USB request blocks (URBs)

This article describes a USB Request Block (URB) and provides information about how a USB client driver can use Windows Driver Model (WDM) routines to allocate, build, and submit URBs to the USB driver stack.

A Universal Serial Bus (USB) client driver cannot communicate with its device directly. Instead, the client driver creates requests and submits them to the USB driver stack for processing. Within each request, the client driver provides a variable-length data structure called a USB Request Block (URB). The URB structure describes the details of the request and also contains information about the status of the completed request. The client driver performs all device-specific operations, including data transfers, through URBs. The client driver must initialize the URB with information about the request before submitting it to the USB driver stack. For certain types of requests, Microsoft provides helper routines and macros that allocate an URB structure and fill the necessary members of the URB structure with details provided by the client driver.

Each URB begins with a standard fixed-sized header (_URB_HEADER) whose purpose is to identify the type of operation requested. The Length member of _URB_HEADER specifies the size, in bytes, of the URB. The Function member, which must be one of a series of system-defined URB_FUNCTION_XXX constants, determines the type of operation that is requested. In the case of data transfers, for instance, this member indicates the type of transfer. Function codes URB_FUNCTION_CONTROL_TRANSFER, URB_FUNCTION_BULK_OR_INTERRUPT_TRANSFER, and URB_FUNCTION_ISOCH_TRANSFER indicate control, bulk/interrupt, and isochronous transfers respectively. The USB driver stack uses the Status member to return a USB-specific status code.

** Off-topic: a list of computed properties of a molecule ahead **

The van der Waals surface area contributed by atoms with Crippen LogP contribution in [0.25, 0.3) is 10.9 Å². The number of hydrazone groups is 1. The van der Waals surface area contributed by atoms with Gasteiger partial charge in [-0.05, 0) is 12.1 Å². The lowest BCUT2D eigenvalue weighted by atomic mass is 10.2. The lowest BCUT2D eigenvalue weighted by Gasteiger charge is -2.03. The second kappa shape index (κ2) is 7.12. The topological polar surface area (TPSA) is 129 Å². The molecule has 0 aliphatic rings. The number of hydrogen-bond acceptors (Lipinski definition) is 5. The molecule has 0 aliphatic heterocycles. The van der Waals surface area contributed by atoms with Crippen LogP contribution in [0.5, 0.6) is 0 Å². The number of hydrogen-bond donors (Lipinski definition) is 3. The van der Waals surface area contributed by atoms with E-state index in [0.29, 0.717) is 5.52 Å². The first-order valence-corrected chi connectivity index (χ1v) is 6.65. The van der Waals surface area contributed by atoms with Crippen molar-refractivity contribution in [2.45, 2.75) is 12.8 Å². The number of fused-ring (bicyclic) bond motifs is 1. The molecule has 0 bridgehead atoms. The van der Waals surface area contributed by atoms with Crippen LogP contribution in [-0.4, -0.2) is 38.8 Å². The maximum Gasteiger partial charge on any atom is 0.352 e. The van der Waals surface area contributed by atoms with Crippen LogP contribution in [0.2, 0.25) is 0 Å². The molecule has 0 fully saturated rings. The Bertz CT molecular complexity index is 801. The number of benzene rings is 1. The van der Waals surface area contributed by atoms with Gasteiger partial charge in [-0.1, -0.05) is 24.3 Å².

To submit an URB, the client driver uses the IOCTL_INTERNAL_USB_SUBMIT_URB request, which is delivered to the device by means of an I/O request packet (IRP) of type IRP_MJ_INTERNAL_DEVICE_CONTROL.

After the USB driver stack is done processing the URB, the driver stack uses the Status member of the URB structure to return a USB-specific status code.


KMDF and UMDF driver developers should use the respective framework interfaces for communicating with a USB device. For more information, see Working with USB Devices for KMDF drivers and Working with USB Interfaces in UMDF. These topics discuss the underlying WDM driver interfaces used for USB device communication.

In this section

Topic Description
Allocating and Building URBs This topic describes how a USB client driver can use Windows Driver Model (WDM) driver routines to allocate and format an URB before sending the request to the Microsoft-provided USB driver stack.
How to Submit an URB This topic describes the steps that are required to submit an initialized URB to the USB driver stack to process a particular request.
Best Practices: Using URBs This topic describes best practices for a client driver for allocating, building, and sending an URB to the USB driver stack included with Windows 8.